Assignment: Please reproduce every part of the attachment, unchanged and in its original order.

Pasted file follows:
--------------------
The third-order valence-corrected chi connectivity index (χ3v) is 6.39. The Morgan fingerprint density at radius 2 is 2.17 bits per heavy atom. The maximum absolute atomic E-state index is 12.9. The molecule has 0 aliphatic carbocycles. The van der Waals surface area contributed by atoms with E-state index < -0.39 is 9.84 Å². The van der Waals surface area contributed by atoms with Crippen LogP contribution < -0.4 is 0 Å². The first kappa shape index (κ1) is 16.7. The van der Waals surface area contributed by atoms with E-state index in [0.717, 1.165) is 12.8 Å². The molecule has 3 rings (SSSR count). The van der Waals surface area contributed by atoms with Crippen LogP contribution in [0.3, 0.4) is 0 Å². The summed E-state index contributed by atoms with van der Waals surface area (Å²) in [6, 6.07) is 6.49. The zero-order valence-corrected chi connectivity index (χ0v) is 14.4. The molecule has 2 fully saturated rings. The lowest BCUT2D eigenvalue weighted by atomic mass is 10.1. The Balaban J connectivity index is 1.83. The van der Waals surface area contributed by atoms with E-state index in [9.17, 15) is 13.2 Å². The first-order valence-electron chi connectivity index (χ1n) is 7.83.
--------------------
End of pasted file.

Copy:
The third-order valence-corrected chi connectivity index (χ3v) is 6.39. The Morgan fingerprint density at radius 2 is 2.17 bits per heavy atom. The maximum absolute atomic E-state index is 12.9. The molecule has 0 aliphatic carbocycles. The van der Waals surface area contributed by atoms with E-state index < -0.39 is 9.84 Å². The van der Waals surface area contributed by atoms with Crippen LogP contribution < -0.4 is 0 Å². The first kappa shape index (κ1) is 16.7. The van der Waals surface area contributed by atoms with E-state index in [0.717, 1.165) is 12.8 Å². The molecule has 3 rings (SSSR count). The van der Waals surface area contributed by atoms with Crippen LogP contribution in [0.3, 0.4) is 0 Å². The summed E-state index contributed by atoms with van der Waals surface area (Å²) in [6, 6.07) is 6.49. The zero-order valence-corrected chi connectivity index (χ0v) is 14.4. The molecule has 2 fully saturated rings. The lowest BCUT2D eigenvalue weighted by atomic mass is 10.1. The Balaban J connectivity index is 1.83. The van der Waals surface area contributed by atoms with E-state index in [9.17, 15) is 13.2 Å². The first-order valence-electron chi connectivity index (χ1n) is 7.83.